Good information, but not a great read. Robert Fogel's basic points: Before 1700, nearly everyone was malnourished. Populations were shorter and had lower BMI's as a way to conserve calories. On average, they maxed out at 400-600 spare calories with which to do physical labor to grow food for the future. That's not much, and they couldn't get much physical labor done. We think of earlier ages as doing more work than we did, but it was harder only in the sense that they were tired, diseased, parasite-ridden, and wounded, but had to work anyway. Life expectancy was in the 30's and they seldom lived past 50. A very few wealthy people did better.
From 1700-1900, things were intermittently better for an increasing percentage of people in Western Europe and America, but nowhere else. Even at that, there would be droughts, crop destructions, and other periods of ill-nourishment. Average heights and BMI's started to rise, but irregularly. People were still short, weak, and sick. But enough people had spare calories enough of the year for some really heavy work to start to get done. Combined with new technology, more food could be grown, creating a positive cycle of improvement.
All of this is not very new information, though it has yet to penetrate the popular imagination as much as it should. Fogel's contribution to all this is to insist that it is the consistent nutrition, not improved medical care, that has extended life expectancy. Early or even prenatal "nutritional trauma" is strongly implicated in late-life medical difficulties. Diabetes, respiratory illness, cardiac conditions, genitourinary conditions - all these are cause more by early malnutrition than medical care throughout life. This data has been obscured because most Americans and Western Europeans had mostly adequate early nutrition, while those who didn't also often had poor medical care for years afterward. Modern medicine does a great deal to increase the comfort of life, but the bulk of the life extension from 1900 to the present stems from improved early nutrition and sanitation advances.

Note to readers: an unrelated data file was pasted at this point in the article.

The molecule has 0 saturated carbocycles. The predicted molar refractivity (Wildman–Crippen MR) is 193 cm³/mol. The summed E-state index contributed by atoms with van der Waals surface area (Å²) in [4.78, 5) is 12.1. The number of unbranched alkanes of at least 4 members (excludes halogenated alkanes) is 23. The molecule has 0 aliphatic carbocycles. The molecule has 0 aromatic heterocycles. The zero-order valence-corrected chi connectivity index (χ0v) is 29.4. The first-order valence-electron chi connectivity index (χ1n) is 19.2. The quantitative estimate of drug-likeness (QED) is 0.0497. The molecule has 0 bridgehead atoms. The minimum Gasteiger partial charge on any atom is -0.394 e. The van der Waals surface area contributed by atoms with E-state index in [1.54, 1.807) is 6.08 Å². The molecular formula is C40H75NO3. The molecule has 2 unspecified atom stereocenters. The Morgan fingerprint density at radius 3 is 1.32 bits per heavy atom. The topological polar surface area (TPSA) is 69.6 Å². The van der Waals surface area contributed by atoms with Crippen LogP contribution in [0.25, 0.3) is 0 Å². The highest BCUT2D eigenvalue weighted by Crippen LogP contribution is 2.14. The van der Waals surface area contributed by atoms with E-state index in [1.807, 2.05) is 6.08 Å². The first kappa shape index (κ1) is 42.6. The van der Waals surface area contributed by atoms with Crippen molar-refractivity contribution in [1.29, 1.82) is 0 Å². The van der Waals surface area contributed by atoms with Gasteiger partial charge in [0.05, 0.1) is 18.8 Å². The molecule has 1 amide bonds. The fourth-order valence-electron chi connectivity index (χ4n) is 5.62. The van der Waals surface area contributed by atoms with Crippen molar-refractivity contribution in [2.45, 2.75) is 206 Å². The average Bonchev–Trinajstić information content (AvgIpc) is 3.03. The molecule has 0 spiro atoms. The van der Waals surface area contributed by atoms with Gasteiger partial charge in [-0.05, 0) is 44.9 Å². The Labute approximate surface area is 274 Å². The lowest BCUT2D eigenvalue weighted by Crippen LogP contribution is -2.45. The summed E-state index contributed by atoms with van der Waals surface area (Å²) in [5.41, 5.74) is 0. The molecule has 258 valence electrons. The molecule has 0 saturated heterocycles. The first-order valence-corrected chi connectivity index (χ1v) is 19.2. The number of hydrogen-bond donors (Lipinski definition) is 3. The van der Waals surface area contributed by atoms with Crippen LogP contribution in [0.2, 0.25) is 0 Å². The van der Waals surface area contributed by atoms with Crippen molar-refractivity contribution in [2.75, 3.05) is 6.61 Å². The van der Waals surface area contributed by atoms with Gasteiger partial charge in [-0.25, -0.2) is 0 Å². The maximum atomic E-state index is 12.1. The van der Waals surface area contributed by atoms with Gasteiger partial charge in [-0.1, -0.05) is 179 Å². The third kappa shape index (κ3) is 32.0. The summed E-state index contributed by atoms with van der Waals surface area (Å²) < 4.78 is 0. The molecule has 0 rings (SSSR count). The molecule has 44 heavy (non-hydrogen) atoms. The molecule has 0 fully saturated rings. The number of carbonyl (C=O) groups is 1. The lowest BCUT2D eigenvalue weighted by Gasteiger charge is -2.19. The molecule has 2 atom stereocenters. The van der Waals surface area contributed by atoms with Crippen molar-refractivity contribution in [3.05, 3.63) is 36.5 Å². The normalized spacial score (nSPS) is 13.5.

Among the more dramatic statistics: Males after age 50 today have on average slightly more than one serious medical condition, such as hypertension, COPD, diabetes. In 1910, males after age 50 had six of these, on average. Those who reached 50 could often expect to reach 63-66, but they were uncomfortable, painful, inactive years.
Fine, then. Good to know. I wish I hadn't had to plow my way through learning about Waaler Surfaces and slight changes in BMI's in Denmark between 1840-1880 in order to get there. After four chapters of this numbing statistical analysis, feeling confident that he has firmly established the point It's the early nutrition, stupid, and not the subsequent medical care that causes low life expectancy and chronic medical problems, Fogel now spreads himself and allows himself to dream what a wonderful world it would be if we focussed more on prenatal and early childhood health.
That's true, I suppose. It would be a wonderful world. And Fogel's got the solution for that 10-20% of American children who get these nutritional traumas, minor by world standards but still significant. Education. Outreach. Free prenatal care. These will banish the later chronic illnesses.
Well, we can hope. There's already a lot of available but unused services for pregnant women, but I grant that even more availability will rescue even more kids. But pregnancy centers all have trouble getting some women to follow through with free services now. It would be a shame for some responsible but poor woman to be unable to get the proper care for her baby, but we are talking about women who are already smoking, drinking heavily, or taking cocaine during pregnancy and nursing. How is education going to change that? They already know it's bad for baby. Outreach. Every welfare office, mental health center, soup kitchen, shelter are plastered with posters about where to get help for a variety of problems.
Provide more services for the youngest, by all means. Outreach like crazy, apply social pressure, and offer rides to the recalcitrant. Save as many as we can. But don't let's kid ourselves that it's a solution.